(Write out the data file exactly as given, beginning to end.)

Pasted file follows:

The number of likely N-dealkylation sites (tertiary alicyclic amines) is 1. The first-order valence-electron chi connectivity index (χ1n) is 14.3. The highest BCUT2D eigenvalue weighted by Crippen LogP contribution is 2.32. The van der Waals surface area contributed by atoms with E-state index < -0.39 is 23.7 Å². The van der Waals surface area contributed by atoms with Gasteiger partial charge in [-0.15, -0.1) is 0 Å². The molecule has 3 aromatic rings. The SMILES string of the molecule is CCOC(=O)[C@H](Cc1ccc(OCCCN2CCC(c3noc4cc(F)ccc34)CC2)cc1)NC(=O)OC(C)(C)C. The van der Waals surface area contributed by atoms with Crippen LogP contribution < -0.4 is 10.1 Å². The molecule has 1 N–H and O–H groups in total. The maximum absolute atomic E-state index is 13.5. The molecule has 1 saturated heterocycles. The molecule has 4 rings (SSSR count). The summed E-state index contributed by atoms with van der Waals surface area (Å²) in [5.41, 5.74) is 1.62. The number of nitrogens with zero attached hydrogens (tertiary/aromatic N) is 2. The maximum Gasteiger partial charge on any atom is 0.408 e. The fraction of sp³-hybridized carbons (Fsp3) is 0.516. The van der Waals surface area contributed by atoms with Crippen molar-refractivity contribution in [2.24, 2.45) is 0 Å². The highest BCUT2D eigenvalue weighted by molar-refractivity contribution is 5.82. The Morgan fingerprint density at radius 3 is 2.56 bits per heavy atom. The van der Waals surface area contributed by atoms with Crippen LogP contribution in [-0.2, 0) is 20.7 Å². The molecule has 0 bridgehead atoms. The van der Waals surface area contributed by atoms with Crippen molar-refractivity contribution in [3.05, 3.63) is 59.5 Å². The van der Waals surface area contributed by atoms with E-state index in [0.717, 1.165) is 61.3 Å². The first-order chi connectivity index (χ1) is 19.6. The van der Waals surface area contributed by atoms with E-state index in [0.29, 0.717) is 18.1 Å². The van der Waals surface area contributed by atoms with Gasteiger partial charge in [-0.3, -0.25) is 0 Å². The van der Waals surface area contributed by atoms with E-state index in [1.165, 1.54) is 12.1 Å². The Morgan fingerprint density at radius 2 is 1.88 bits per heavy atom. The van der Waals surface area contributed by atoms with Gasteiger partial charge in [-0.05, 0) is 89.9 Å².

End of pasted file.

The number of likely N-dealkylation sites (tertiary alicyclic amines) is 1. The first-order valence-electron chi connectivity index (χ1n) is 14.3. The highest BCUT2D eigenvalue weighted by Crippen LogP contribution is 2.32. The van der Waals surface area contributed by atoms with E-state index < -0.39 is 23.7 Å². The van der Waals surface area contributed by atoms with Gasteiger partial charge in [-0.15, -0.1) is 0 Å². The molecule has 3 aromatic rings. The SMILES string of the molecule is CCOC(=O)[C@H](Cc1ccc(OCCCN2CCC(c3noc4cc(F)ccc34)CC2)cc1)NC(=O)OC(C)(C)C. The van der Waals surface area contributed by atoms with Crippen LogP contribution < -0.4 is 10.1 Å². The molecule has 1 N–H and O–H groups in total. The maximum absolute atomic E-state index is 13.5. The molecule has 1 saturated heterocycles. The molecule has 4 rings (SSSR count). The summed E-state index contributed by atoms with van der Waals surface area (Å²) in [5.41, 5.74) is 1.62. The number of nitrogens with zero attached hydrogens (tertiary/aromatic N) is 2. The maximum Gasteiger partial charge on any atom is 0.408 e. The fraction of sp³-hybridized carbons (Fsp3) is 0.516. The van der Waals surface area contributed by atoms with Crippen molar-refractivity contribution in [2.24, 2.45) is 0 Å². The highest BCUT2D eigenvalue weighted by molar-refractivity contribution is 5.82. The Morgan fingerprint density at radius 3 is 2.56 bits per heavy atom. The van der Waals surface area contributed by atoms with Crippen LogP contribution in [-0.2, 0) is 20.7 Å². The molecule has 0 bridgehead atoms. The van der Waals surface area contributed by atoms with Crippen molar-refractivity contribution in [3.05, 3.63) is 59.5 Å². The van der Waals surface area contributed by atoms with E-state index in [0.717, 1.165) is 61.3 Å². The first-order chi connectivity index (χ1) is 19.6. The van der Waals surface area contributed by atoms with E-state index in [0.29, 0.717) is 18.1 Å². The van der Waals surface area contributed by atoms with Gasteiger partial charge in [-0.3, -0.25) is 0 Å². The van der Waals surface area contributed by atoms with E-state index in [1.165, 1.54) is 12.1 Å². The Morgan fingerprint density at radius 2 is 1.88 bits per heavy atom. The van der Waals surface area contributed by atoms with Gasteiger partial charge in [-0.05, 0) is 89.9 Å².